• Use Valentine’s Day as a forum to market the idea of self-love and self- acceptance. When social pressures to celebrate through consumption become intense, individuals can respond on their own behalf just as well as couples do for each other. Shopping for one’s own Valentine’s gift is empowering if it is not a secret act, but instead an act of self-expression. Alternatively, a reasoned choice to refrain from spending can act as a gift to one’s financial health, with the simpler pleasures in life serving as cost-free substitutes.
  • Encourage extracurricular charity by your employees on behalf of your organization. Gestures of love need not be limited to the romantic sort on Valentine’s Day. Donations of time, money and creativity through volunteering tend to benefit the donor as much as the recipient – and frankly, from a business standpoint, can be excellent opportunities for PR and brand exposure. From the perspective of personal and professional development, seeing first-hand the real-life needs of the less fortunate can help keep romantic disappointment (and business disappointment) in perspective.
  • Organizations can sponsor talks or seminars. A partner-less Valentine’s Day can serve as a call-to-arms when individuals take the time to define what they are looking for in a relationship, the obstacles to achieving their goals in this area of their lives and what steps will take them closer to success. To that end, hotels, restaurants or any hospitality venue might consider hosting a seminar or talk on love and romance given by a local psychologist or other available expert. Not only does “sex sell” as a topic, but these types of events often serve as informal “mixers” for singles. On a humanistic level, introspection events like this also may reveal that connectedness and relatedness are missing in all aspects of their life and that some transformation is needed to provide the possibility to love and to be loved. This may require clearing up some broken relationships from the past that are cluttering up the present. Such a resolution may be the best Valentine’s Day gift a partner-less person could give himself or herself.
  • Offer products and services in a range of different prices. Service industry professionals can assist men looking for the “perfect gift” by making specific and thoughtful suggestions and offering suitable gifts in a wide selection of price points. Helping customers on a budget achieve a feeling of luxury will bring joy to both the gift giver and recipient of that gift.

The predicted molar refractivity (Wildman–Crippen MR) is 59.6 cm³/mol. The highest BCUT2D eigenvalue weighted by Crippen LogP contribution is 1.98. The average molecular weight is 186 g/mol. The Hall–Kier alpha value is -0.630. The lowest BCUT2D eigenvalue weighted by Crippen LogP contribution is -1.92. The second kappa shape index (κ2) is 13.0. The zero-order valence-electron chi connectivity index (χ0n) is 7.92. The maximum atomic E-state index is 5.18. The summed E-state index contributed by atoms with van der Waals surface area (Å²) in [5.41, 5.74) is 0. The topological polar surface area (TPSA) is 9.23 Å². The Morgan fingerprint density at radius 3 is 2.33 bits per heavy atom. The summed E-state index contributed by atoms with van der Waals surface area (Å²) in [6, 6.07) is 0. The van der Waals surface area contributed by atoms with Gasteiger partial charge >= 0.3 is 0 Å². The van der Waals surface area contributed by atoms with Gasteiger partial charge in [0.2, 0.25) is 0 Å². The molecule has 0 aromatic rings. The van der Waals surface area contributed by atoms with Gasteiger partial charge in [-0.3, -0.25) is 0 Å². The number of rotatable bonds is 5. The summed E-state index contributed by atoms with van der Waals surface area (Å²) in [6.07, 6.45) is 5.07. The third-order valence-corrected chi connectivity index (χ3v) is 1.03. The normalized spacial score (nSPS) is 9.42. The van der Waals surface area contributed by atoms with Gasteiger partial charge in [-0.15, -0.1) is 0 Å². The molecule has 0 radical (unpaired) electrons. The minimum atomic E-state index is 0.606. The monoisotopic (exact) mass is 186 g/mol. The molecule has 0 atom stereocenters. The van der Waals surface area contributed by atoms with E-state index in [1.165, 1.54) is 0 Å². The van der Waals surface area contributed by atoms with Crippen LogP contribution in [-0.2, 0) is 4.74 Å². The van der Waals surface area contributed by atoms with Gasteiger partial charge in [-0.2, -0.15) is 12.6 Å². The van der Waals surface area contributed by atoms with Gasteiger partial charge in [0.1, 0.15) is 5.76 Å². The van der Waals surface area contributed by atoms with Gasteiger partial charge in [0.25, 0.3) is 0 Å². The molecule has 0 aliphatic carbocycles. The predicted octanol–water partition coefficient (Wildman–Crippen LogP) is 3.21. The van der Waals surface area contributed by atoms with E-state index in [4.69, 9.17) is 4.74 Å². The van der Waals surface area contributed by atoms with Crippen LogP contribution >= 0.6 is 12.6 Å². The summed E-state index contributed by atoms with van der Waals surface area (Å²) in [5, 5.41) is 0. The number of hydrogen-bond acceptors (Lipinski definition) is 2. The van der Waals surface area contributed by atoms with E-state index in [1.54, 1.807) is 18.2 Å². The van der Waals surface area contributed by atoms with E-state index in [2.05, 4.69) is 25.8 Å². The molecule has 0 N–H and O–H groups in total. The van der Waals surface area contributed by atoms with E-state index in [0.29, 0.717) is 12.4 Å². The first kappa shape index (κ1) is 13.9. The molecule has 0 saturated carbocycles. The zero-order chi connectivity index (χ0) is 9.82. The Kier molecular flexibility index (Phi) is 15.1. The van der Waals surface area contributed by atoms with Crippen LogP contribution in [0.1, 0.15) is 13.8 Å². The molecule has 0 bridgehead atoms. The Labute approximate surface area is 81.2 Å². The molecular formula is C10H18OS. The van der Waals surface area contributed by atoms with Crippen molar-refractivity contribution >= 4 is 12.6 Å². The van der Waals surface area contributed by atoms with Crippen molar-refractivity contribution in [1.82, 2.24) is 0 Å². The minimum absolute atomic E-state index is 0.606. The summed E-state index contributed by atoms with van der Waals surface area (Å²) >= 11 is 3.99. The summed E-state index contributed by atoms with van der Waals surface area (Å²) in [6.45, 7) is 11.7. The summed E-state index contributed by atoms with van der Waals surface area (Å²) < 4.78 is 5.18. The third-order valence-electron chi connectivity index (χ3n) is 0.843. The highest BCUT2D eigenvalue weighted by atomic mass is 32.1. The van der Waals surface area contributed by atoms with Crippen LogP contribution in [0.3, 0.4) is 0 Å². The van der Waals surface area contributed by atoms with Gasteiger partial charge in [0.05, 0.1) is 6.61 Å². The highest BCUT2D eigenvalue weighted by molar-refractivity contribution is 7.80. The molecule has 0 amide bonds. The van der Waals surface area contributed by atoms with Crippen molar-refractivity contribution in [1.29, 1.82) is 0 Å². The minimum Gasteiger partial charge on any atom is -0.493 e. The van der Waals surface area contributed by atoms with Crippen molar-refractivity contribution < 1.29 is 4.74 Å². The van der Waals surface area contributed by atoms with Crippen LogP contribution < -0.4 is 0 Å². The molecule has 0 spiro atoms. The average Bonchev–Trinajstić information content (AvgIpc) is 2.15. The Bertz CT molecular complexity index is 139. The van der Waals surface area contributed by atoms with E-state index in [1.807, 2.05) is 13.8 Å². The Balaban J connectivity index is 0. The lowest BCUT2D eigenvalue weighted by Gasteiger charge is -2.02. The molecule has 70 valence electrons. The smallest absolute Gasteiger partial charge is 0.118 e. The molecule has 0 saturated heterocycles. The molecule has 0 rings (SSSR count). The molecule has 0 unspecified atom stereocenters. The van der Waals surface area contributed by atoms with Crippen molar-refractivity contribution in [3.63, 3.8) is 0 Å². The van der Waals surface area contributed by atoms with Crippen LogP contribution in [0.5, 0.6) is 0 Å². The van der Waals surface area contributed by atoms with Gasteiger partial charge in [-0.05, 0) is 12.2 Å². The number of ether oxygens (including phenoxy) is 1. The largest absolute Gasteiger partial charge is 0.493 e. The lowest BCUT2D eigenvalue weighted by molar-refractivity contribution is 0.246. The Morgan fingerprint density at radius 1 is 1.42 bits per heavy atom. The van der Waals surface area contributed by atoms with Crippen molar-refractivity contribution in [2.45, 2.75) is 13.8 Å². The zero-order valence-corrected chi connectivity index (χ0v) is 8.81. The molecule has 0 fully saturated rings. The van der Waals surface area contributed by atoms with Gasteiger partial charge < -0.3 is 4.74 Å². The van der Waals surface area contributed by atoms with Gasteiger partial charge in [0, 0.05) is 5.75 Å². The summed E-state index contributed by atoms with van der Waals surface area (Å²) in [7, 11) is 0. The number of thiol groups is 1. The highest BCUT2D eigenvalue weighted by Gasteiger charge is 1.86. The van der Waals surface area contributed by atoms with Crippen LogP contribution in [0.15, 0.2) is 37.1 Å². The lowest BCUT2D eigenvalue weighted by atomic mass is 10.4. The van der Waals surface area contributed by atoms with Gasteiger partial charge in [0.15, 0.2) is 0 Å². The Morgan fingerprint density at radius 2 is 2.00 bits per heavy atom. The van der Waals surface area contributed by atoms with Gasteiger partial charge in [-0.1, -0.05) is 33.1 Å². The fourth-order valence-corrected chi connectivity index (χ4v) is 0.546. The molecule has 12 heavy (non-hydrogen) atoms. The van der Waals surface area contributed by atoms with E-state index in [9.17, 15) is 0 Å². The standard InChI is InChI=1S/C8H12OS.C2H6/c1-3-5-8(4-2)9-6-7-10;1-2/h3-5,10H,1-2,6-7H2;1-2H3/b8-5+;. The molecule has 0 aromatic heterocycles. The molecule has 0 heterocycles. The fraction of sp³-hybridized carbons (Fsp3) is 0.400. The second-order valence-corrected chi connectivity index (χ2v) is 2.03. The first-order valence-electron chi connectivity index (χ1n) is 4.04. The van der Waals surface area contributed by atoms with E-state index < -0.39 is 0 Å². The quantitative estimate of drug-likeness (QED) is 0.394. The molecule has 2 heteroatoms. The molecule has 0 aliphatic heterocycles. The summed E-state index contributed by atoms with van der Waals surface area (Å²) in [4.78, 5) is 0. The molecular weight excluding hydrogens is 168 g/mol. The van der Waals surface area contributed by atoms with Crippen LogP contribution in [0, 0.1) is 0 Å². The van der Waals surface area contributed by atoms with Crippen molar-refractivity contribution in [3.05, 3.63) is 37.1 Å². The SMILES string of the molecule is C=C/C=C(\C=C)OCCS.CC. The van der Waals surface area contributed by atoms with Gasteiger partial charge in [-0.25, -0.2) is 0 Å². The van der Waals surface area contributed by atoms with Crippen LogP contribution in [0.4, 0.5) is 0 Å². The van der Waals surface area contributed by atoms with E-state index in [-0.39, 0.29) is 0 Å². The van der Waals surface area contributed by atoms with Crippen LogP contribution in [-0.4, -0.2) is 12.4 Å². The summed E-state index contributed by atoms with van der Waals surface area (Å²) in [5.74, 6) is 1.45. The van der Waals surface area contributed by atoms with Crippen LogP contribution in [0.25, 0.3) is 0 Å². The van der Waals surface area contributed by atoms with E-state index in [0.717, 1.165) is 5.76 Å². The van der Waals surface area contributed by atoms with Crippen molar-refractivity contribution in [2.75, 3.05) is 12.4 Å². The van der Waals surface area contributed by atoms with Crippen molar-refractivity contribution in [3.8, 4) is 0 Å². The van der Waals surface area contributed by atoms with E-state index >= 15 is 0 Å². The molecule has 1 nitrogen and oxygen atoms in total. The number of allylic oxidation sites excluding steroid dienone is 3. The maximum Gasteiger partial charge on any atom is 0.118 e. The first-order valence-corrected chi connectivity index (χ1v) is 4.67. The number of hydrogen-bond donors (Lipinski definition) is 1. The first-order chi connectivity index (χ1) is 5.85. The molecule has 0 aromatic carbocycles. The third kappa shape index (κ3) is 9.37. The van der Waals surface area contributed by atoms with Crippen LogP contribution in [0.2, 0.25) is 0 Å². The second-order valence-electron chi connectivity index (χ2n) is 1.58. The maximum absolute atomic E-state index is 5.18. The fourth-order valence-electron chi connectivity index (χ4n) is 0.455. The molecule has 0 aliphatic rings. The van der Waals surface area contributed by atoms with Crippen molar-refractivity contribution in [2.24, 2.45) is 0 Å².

For hospitality businesses, sensitivity to these issues can be as simple as not turning all your bars and restaurants into shrines to romance and love. Instead, reserve some space and attention for those not with a loved one. The above points are merely the tip of the proverbial iceberg of what businesses could do. For instance, restaurants could also serve a complimentary piece of cake to every single, or hotels or casinos might provide business executives on a trip away from their home and loved ones a gesture like free internet phone access on February 14th “to make that special connection.” Or, airlines could be sure to offer everyone on the flight a special “Love Yourself” cookie with their beverage instead of pretzels. To know for sure what customers will appreciate, savvy organizations can conduct customized market surveys before the holidays.

While emotional, intellectual and physical intimacy might be the goal of most loving couples, similar feelings of connectedness and relatedness can be present for the single person during a genuine service experience in a service-hospitality setting. These warm, fuzzy feelings are particularly found in the comfort of a familiar place, where people remember your name. Casinos, lodges or hotels and restaurants that have built such relationships with their customers are serving more than just food and wine; they serve up large portions of recognition and compassion. And around Valentine’s Day and other holidays, some individuals will find it nowhere else.

Please contact the author for a comprehensive list of references.